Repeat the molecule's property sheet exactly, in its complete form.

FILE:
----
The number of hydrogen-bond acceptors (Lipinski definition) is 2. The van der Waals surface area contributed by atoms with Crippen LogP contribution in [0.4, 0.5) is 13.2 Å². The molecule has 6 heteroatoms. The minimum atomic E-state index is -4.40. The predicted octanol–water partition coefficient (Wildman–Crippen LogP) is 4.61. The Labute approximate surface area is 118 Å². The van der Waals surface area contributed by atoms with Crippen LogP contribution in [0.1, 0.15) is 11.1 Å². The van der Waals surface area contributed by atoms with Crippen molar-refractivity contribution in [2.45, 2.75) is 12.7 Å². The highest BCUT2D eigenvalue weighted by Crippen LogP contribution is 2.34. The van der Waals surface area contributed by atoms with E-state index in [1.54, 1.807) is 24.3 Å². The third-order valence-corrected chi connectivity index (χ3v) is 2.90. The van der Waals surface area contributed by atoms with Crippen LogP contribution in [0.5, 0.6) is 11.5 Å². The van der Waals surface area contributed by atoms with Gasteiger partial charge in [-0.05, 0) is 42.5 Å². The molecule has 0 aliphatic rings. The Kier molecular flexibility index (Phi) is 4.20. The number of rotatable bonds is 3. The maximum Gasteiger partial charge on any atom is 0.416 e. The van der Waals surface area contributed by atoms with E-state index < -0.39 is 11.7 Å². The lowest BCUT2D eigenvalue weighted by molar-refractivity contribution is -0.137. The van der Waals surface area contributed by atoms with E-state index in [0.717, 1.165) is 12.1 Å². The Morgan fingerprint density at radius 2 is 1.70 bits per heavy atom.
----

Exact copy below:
The number of hydrogen-bond acceptors (Lipinski definition) is 2. The van der Waals surface area contributed by atoms with Crippen LogP contribution in [0.4, 0.5) is 13.2 Å². The molecule has 6 heteroatoms. The minimum atomic E-state index is -4.40. The predicted octanol–water partition coefficient (Wildman–Crippen LogP) is 4.61. The Labute approximate surface area is 118 Å². The van der Waals surface area contributed by atoms with Crippen LogP contribution in [0.1, 0.15) is 11.1 Å². The van der Waals surface area contributed by atoms with Crippen molar-refractivity contribution in [2.45, 2.75) is 12.7 Å². The highest BCUT2D eigenvalue weighted by Crippen LogP contribution is 2.34. The van der Waals surface area contributed by atoms with E-state index in [1.54, 1.807) is 24.3 Å². The third-order valence-corrected chi connectivity index (χ3v) is 2.90. The van der Waals surface area contributed by atoms with Crippen LogP contribution in [0.5, 0.6) is 11.5 Å². The van der Waals surface area contributed by atoms with Gasteiger partial charge in [-0.05, 0) is 42.5 Å². The molecule has 0 aliphatic rings. The Kier molecular flexibility index (Phi) is 4.20. The number of rotatable bonds is 3. The maximum Gasteiger partial charge on any atom is 0.416 e. The van der Waals surface area contributed by atoms with E-state index < -0.39 is 11.7 Å². The lowest BCUT2D eigenvalue weighted by molar-refractivity contribution is -0.137. The van der Waals surface area contributed by atoms with E-state index in [0.717, 1.165) is 12.1 Å². The Morgan fingerprint density at radius 2 is 1.70 bits per heavy atom.